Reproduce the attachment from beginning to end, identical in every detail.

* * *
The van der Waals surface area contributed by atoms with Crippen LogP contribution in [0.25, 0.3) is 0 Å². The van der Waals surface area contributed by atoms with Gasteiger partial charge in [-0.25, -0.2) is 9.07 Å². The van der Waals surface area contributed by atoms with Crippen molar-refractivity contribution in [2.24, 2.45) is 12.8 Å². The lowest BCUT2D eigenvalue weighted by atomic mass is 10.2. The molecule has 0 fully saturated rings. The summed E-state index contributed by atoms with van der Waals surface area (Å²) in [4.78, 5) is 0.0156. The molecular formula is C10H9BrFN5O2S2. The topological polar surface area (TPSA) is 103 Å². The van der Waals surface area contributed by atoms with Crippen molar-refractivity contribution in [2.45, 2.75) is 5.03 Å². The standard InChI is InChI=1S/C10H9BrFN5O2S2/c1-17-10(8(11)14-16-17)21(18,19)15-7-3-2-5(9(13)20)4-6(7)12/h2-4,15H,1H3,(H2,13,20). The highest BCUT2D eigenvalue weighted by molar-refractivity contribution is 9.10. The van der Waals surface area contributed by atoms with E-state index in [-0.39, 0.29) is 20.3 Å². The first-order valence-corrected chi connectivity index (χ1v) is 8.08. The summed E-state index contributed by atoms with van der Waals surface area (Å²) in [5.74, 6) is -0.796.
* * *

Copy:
The van der Waals surface area contributed by atoms with Crippen LogP contribution in [0.25, 0.3) is 0 Å². The van der Waals surface area contributed by atoms with Gasteiger partial charge in [-0.25, -0.2) is 9.07 Å². The van der Waals surface area contributed by atoms with Crippen molar-refractivity contribution in [2.24, 2.45) is 12.8 Å². The lowest BCUT2D eigenvalue weighted by atomic mass is 10.2. The molecule has 0 fully saturated rings. The summed E-state index contributed by atoms with van der Waals surface area (Å²) in [4.78, 5) is 0.0156. The molecular formula is C10H9BrFN5O2S2. The topological polar surface area (TPSA) is 103 Å². The van der Waals surface area contributed by atoms with Crippen molar-refractivity contribution in [2.45, 2.75) is 5.03 Å². The standard InChI is InChI=1S/C10H9BrFN5O2S2/c1-17-10(8(11)14-16-17)21(18,19)15-7-3-2-5(9(13)20)4-6(7)12/h2-4,15H,1H3,(H2,13,20). The highest BCUT2D eigenvalue weighted by molar-refractivity contribution is 9.10. The van der Waals surface area contributed by atoms with E-state index in [-0.39, 0.29) is 20.3 Å². The first-order valence-corrected chi connectivity index (χ1v) is 8.08. The summed E-state index contributed by atoms with van der Waals surface area (Å²) in [5.74, 6) is -0.796.